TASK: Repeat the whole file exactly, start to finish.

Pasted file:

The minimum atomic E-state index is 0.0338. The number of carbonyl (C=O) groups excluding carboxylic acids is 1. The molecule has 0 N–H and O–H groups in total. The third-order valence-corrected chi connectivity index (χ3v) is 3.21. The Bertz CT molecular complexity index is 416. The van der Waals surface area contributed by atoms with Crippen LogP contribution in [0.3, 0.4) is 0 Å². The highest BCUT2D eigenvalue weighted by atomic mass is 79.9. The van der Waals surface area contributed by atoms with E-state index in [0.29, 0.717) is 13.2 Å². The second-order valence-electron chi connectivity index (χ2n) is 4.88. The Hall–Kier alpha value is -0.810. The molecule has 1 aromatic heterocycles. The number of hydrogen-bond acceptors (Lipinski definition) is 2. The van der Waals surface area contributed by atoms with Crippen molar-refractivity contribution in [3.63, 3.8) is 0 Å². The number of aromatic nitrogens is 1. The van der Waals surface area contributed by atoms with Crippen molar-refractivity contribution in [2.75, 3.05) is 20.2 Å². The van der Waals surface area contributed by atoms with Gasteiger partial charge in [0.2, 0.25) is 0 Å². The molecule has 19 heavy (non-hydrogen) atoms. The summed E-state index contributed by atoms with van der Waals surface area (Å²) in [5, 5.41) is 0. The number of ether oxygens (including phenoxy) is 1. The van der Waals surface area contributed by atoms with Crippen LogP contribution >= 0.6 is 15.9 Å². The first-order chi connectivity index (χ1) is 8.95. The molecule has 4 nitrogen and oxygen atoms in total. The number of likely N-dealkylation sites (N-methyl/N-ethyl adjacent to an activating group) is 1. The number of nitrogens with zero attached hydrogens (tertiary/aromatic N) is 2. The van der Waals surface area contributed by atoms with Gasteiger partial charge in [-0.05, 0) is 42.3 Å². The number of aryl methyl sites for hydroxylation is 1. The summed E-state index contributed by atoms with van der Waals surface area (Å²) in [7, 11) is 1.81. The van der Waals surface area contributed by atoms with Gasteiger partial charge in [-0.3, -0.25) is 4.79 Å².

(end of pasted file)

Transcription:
The minimum atomic E-state index is 0.0338. The number of carbonyl (C=O) groups excluding carboxylic acids is 1. The molecule has 0 N–H and O–H groups in total. The third-order valence-corrected chi connectivity index (χ3v) is 3.21. The Bertz CT molecular complexity index is 416. The van der Waals surface area contributed by atoms with Crippen LogP contribution in [0.3, 0.4) is 0 Å². The highest BCUT2D eigenvalue weighted by atomic mass is 79.9. The van der Waals surface area contributed by atoms with E-state index in [0.29, 0.717) is 13.2 Å². The second-order valence-electron chi connectivity index (χ2n) is 4.88. The Hall–Kier alpha value is -0.810. The molecule has 1 aromatic heterocycles. The number of hydrogen-bond acceptors (Lipinski definition) is 2. The van der Waals surface area contributed by atoms with Crippen molar-refractivity contribution in [3.63, 3.8) is 0 Å². The number of aromatic nitrogens is 1. The van der Waals surface area contributed by atoms with Crippen molar-refractivity contribution in [2.75, 3.05) is 20.2 Å². The van der Waals surface area contributed by atoms with Gasteiger partial charge in [0.2, 0.25) is 0 Å². The molecule has 19 heavy (non-hydrogen) atoms. The summed E-state index contributed by atoms with van der Waals surface area (Å²) in [5, 5.41) is 0. The number of ether oxygens (including phenoxy) is 1. The van der Waals surface area contributed by atoms with Crippen LogP contribution >= 0.6 is 15.9 Å². The first-order chi connectivity index (χ1) is 8.95. The molecule has 4 nitrogen and oxygen atoms in total. The number of likely N-dealkylation sites (N-methyl/N-ethyl adjacent to an activating group) is 1. The number of nitrogens with zero attached hydrogens (tertiary/aromatic N) is 2. The van der Waals surface area contributed by atoms with Gasteiger partial charge in [-0.05, 0) is 42.3 Å². The number of aryl methyl sites for hydroxylation is 1. The summed E-state index contributed by atoms with van der Waals surface area (Å²) in [7, 11) is 1.81. The van der Waals surface area contributed by atoms with Gasteiger partial charge in [-0.3, -0.25) is 4.79 Å².